What informs our work with kids and those who serve them? Certainly, for school leaders, a lot enters into all of this. In my case, it comes from many places. For this PEP article, it comes from an unlikely person; a legendary horse trainer and equestrian, Buck Brannaman, who reimagined, and then developed a humane approach to training horses rather than “breaking” them.
I first heard of Brannaman’s story from my son, Joe, who was riding with clients in the canyons and arroyos of New Mexico. He told me of a documentary about Brannaman that he thought was worth watching. After viewing “Buck”, it was clear that “school was in session”-- an opportunity to learn and reframe my learning; so much so, that I traveled to New Mexico to learn from the original
The takeaways may have as much to do with leadership and with educating young people, as with learning a more effective way to train a horse.
Brannaman may not consider himself to be a master educator, but his results demonstrate significant effectiveness. This effectiveness occurs in a field often defined by a tradition and culture vastly differently from the way he works with horses and the owners who ride them. Similarly, we are challenged to lead our schools, develop cultures, and achieve results that are different from the way things have been done in the past.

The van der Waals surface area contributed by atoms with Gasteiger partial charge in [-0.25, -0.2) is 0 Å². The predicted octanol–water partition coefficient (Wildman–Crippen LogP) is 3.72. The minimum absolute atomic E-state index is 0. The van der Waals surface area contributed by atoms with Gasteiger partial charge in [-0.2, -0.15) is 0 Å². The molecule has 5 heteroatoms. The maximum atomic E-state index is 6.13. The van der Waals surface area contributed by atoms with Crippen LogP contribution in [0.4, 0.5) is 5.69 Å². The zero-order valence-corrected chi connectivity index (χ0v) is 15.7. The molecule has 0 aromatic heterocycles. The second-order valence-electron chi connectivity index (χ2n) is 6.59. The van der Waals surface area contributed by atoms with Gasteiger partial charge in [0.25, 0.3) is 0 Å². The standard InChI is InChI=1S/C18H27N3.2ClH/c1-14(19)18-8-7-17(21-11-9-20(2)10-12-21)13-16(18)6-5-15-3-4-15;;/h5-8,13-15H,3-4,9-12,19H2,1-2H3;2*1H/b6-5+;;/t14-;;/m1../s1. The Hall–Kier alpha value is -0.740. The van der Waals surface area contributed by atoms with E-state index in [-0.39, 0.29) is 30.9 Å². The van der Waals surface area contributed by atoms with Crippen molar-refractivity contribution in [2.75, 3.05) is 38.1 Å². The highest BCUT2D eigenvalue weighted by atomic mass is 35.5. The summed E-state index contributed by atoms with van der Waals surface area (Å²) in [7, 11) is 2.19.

What follows are a few tips and quotes courtesy of Buck Brannaman. Read them and draw your own conclusions about where to go with your own leadership:
Every horse has a story.
Meet the horse where it’s at right now.
A good horse will put up with bad technique because it’s a good horse.
A busy mouth indicates trouble inside the horse. It’s the instrument panel.
When you introduce something new, the mouth will get busy. Work with him until the mouth calms down.
Horses are real keen on whether they can move your feet, or if you can move theirs.
Most of the time the horse is scared.
Make your point and shut up.
Until you can do what I do, you won't get what I get.
Everything I do is about letting a horse know that it can think. When you can do that, you'll be surprised what it can do.”
It would be a mistake to equate training horses and horsemanship with educating children, working with staff and stakeholders, and leading schools. Rather, Brannaman provides us with an opportunity to step back and to ponder the nature of the relationships necessary to be effective with training and leading. This requires one to infer and make connections about what may be considered the wisdom of experience that a master educator in one field shares with those willing to listen, watch, and pay attention. It does take time to achieve mastery in any pursuit, including educational leadership. Part of this is being curious and receptive to ideas and connections from the most unlikely persons, places, and circumstances.
If you have tips on “what works” with your own leadeship please share them with Dr. Mike Dietz, @mikedietz92,